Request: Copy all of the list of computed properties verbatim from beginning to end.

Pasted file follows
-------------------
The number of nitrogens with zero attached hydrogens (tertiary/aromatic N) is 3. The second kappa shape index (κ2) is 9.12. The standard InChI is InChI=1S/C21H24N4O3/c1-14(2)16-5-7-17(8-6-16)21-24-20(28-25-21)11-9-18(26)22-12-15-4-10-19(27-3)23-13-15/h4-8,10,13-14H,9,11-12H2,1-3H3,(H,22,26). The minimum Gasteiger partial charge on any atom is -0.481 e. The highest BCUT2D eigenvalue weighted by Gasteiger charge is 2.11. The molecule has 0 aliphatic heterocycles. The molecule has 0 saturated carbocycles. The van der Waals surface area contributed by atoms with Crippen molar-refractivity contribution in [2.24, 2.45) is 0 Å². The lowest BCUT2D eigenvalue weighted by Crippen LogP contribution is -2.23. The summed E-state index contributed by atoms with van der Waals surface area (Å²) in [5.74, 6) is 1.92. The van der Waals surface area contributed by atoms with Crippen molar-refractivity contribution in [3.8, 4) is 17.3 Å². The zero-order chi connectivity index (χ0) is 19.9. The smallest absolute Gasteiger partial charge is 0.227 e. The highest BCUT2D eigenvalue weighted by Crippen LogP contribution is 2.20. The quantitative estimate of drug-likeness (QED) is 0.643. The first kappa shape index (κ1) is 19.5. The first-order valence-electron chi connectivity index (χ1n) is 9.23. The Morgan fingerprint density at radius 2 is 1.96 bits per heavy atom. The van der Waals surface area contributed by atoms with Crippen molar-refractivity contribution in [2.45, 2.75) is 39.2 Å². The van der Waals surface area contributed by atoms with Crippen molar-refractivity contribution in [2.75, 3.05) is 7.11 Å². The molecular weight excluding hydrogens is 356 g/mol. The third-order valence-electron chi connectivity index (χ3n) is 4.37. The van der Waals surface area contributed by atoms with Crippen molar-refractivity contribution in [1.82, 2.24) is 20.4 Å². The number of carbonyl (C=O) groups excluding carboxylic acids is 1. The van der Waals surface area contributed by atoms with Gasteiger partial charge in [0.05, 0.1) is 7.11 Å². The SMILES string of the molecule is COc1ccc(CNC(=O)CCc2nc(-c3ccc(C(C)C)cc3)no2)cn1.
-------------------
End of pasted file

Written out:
The number of nitrogens with zero attached hydrogens (tertiary/aromatic N) is 3. The second kappa shape index (κ2) is 9.12. The standard InChI is InChI=1S/C21H24N4O3/c1-14(2)16-5-7-17(8-6-16)21-24-20(28-25-21)11-9-18(26)22-12-15-4-10-19(27-3)23-13-15/h4-8,10,13-14H,9,11-12H2,1-3H3,(H,22,26). The minimum Gasteiger partial charge on any atom is -0.481 e. The highest BCUT2D eigenvalue weighted by Gasteiger charge is 2.11. The molecule has 0 aliphatic heterocycles. The molecule has 0 saturated carbocycles. The van der Waals surface area contributed by atoms with Crippen molar-refractivity contribution in [2.24, 2.45) is 0 Å². The lowest BCUT2D eigenvalue weighted by Crippen LogP contribution is -2.23. The summed E-state index contributed by atoms with van der Waals surface area (Å²) in [5.74, 6) is 1.92. The van der Waals surface area contributed by atoms with Crippen molar-refractivity contribution in [3.8, 4) is 17.3 Å². The zero-order chi connectivity index (χ0) is 19.9. The smallest absolute Gasteiger partial charge is 0.227 e. The highest BCUT2D eigenvalue weighted by Crippen LogP contribution is 2.20. The quantitative estimate of drug-likeness (QED) is 0.643. The first kappa shape index (κ1) is 19.5. The first-order valence-electron chi connectivity index (χ1n) is 9.23. The Morgan fingerprint density at radius 2 is 1.96 bits per heavy atom. The van der Waals surface area contributed by atoms with Crippen molar-refractivity contribution in [2.45, 2.75) is 39.2 Å². The van der Waals surface area contributed by atoms with Crippen molar-refractivity contribution in [2.75, 3.05) is 7.11 Å². The molecular weight excluding hydrogens is 356 g/mol. The third-order valence-electron chi connectivity index (χ3n) is 4.37. The van der Waals surface area contributed by atoms with Crippen molar-refractivity contribution in [1.82, 2.24) is 20.4 Å². The number of carbonyl (C=O) groups excluding carboxylic acids is 1. The van der Waals surface area contributed by atoms with Gasteiger partial charge in [0.05, 0.1) is 7.11 Å². The SMILES string of the molecule is COc1ccc(CNC(=O)CCc2nc(-c3ccc(C(C)C)cc3)no2)cn1.